To many Americans today, the country is a hostage-but not from oversea terrorism as
one might expect to think. No today, we live in fear from our own children; and these are the
same young people who we are entrusting the future of this great country with. According to
the Department of Justice report released in November, thirty-eight percent of those arrested
for weapons offenses in 1995 were under the age of eighteen (Curriden 66). In the same
report, the Bureau of Justice Statistics stated that in 1995 3 out of every 100
eighteen-year-olds was arrested for weapons offenses. A rate three times higher than for
males twenty-five to twenty-nine and five times higher than for males thirty to thirty-four (66).
Just weeks later the FBI released a report indicating that arrests for youths under eighteen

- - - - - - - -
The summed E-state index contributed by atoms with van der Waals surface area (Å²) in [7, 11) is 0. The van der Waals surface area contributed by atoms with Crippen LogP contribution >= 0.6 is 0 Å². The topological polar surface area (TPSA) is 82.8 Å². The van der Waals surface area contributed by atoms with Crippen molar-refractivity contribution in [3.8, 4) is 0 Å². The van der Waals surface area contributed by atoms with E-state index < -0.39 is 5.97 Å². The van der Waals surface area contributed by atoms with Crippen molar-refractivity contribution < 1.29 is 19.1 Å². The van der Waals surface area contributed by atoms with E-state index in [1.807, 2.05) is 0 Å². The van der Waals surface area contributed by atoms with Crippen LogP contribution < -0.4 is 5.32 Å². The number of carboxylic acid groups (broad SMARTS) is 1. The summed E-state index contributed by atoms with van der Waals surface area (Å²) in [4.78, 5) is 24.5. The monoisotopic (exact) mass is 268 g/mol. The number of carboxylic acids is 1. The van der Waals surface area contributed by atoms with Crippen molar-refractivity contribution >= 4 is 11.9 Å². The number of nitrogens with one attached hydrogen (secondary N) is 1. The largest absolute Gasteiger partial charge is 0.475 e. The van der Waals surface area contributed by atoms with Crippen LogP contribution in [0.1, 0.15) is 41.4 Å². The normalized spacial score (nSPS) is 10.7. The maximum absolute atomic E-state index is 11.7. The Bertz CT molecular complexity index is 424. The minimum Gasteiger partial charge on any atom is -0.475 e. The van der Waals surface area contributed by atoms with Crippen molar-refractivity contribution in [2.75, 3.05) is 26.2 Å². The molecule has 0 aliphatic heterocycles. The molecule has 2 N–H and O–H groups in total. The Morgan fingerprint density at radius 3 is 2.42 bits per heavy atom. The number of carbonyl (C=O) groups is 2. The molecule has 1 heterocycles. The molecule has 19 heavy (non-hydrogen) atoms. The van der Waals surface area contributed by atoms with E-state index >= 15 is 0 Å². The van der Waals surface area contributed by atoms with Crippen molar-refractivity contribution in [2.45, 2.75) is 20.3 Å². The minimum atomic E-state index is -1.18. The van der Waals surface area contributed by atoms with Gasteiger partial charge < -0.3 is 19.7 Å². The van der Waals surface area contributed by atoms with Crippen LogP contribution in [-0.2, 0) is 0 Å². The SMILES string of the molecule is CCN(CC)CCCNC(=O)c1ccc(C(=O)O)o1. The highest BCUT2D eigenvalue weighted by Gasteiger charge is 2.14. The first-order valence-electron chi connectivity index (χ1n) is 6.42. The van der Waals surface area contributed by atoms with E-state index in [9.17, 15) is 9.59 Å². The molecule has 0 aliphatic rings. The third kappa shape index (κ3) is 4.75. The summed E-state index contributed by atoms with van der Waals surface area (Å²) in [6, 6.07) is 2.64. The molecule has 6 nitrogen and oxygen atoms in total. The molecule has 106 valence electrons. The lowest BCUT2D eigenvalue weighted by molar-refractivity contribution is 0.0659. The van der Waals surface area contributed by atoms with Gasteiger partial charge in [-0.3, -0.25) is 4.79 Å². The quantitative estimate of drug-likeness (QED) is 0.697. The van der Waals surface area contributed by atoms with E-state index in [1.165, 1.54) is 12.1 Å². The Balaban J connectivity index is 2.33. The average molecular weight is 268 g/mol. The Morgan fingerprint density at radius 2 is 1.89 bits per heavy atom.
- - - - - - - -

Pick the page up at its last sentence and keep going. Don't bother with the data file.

increased by seven percent in 1996 (66). In light of these disturbing statistics, it may not be
surprising that the general public is starting to believe its children are getting meaner and
The media, politicians and the American public want something done, and they
want it done now. Right now we are beginning to relize that if the situation looks bleak now,
it could deteriorate even more in the future. The U.S. Census projects that the juvenile
population, reported to be 27.1 million in 1994, will rise to 33.8 million by the year 2004 (67).
At the heart of this controversy: the juvenile justice system. For the past several years
the system has been under attack by every one from state legislatures to parenteen groups.
Our solution to the rising juvenile crime problem- to get tougher. According to a recent USA
Today/CNN/Gallup Poll, 60 percent of Americans believe that a teenager convicted of murder
should get the death penalty (ollson48). In response...